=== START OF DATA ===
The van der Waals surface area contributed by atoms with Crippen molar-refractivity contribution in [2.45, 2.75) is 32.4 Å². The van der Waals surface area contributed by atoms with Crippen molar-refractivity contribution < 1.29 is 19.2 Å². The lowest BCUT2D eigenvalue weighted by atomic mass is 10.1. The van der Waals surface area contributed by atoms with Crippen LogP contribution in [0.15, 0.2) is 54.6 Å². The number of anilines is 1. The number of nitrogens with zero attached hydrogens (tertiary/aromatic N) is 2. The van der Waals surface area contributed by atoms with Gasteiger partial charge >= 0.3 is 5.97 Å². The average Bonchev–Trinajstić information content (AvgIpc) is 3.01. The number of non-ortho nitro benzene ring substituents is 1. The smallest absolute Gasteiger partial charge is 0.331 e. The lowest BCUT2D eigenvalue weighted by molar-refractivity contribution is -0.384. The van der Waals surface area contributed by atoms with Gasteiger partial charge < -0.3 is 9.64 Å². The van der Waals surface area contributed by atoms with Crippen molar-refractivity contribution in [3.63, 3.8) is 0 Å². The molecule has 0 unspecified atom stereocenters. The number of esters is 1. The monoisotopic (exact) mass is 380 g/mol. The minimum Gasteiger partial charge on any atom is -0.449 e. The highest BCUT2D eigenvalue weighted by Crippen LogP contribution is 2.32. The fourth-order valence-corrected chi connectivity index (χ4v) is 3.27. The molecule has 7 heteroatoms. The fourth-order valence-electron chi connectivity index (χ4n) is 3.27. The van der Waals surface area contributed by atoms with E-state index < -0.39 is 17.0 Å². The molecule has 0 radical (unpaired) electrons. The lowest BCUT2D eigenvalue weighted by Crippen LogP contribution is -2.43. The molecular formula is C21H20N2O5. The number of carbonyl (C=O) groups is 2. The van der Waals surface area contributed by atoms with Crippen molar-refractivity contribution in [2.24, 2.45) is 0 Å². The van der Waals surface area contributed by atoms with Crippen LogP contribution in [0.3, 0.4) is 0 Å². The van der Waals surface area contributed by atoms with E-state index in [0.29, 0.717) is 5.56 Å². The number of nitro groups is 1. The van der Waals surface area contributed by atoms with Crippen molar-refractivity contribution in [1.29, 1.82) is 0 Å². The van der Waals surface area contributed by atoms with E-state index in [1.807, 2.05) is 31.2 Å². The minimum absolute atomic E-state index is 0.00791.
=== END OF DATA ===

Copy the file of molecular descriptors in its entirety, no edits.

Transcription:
The van der Waals surface area contributed by atoms with Crippen molar-refractivity contribution in [2.45, 2.75) is 32.4 Å². The van der Waals surface area contributed by atoms with Crippen molar-refractivity contribution < 1.29 is 19.2 Å². The lowest BCUT2D eigenvalue weighted by atomic mass is 10.1. The van der Waals surface area contributed by atoms with Crippen LogP contribution in [0.15, 0.2) is 54.6 Å². The number of anilines is 1. The number of nitrogens with zero attached hydrogens (tertiary/aromatic N) is 2. The van der Waals surface area contributed by atoms with Gasteiger partial charge >= 0.3 is 5.97 Å². The average Bonchev–Trinajstić information content (AvgIpc) is 3.01. The number of non-ortho nitro benzene ring substituents is 1. The smallest absolute Gasteiger partial charge is 0.331 e. The lowest BCUT2D eigenvalue weighted by molar-refractivity contribution is -0.384. The van der Waals surface area contributed by atoms with Gasteiger partial charge < -0.3 is 9.64 Å². The van der Waals surface area contributed by atoms with Crippen molar-refractivity contribution in [3.63, 3.8) is 0 Å². The molecule has 0 unspecified atom stereocenters. The number of esters is 1. The monoisotopic (exact) mass is 380 g/mol. The minimum Gasteiger partial charge on any atom is -0.449 e. The highest BCUT2D eigenvalue weighted by Crippen LogP contribution is 2.32. The fourth-order valence-corrected chi connectivity index (χ4v) is 3.27. The molecule has 7 heteroatoms. The fourth-order valence-electron chi connectivity index (χ4n) is 3.27. The van der Waals surface area contributed by atoms with E-state index < -0.39 is 17.0 Å². The molecule has 0 radical (unpaired) electrons. The lowest BCUT2D eigenvalue weighted by Crippen LogP contribution is -2.43. The molecular formula is C21H20N2O5. The number of carbonyl (C=O) groups is 2. The van der Waals surface area contributed by atoms with Crippen molar-refractivity contribution in [2.24, 2.45) is 0 Å². The van der Waals surface area contributed by atoms with Crippen LogP contribution in [0.3, 0.4) is 0 Å². The van der Waals surface area contributed by atoms with E-state index in [0.29, 0.717) is 5.56 Å². The number of nitro groups is 1. The van der Waals surface area contributed by atoms with Crippen molar-refractivity contribution in [1.29, 1.82) is 0 Å². The van der Waals surface area contributed by atoms with E-state index in [1.807, 2.05) is 31.2 Å². The minimum absolute atomic E-state index is 0.00791.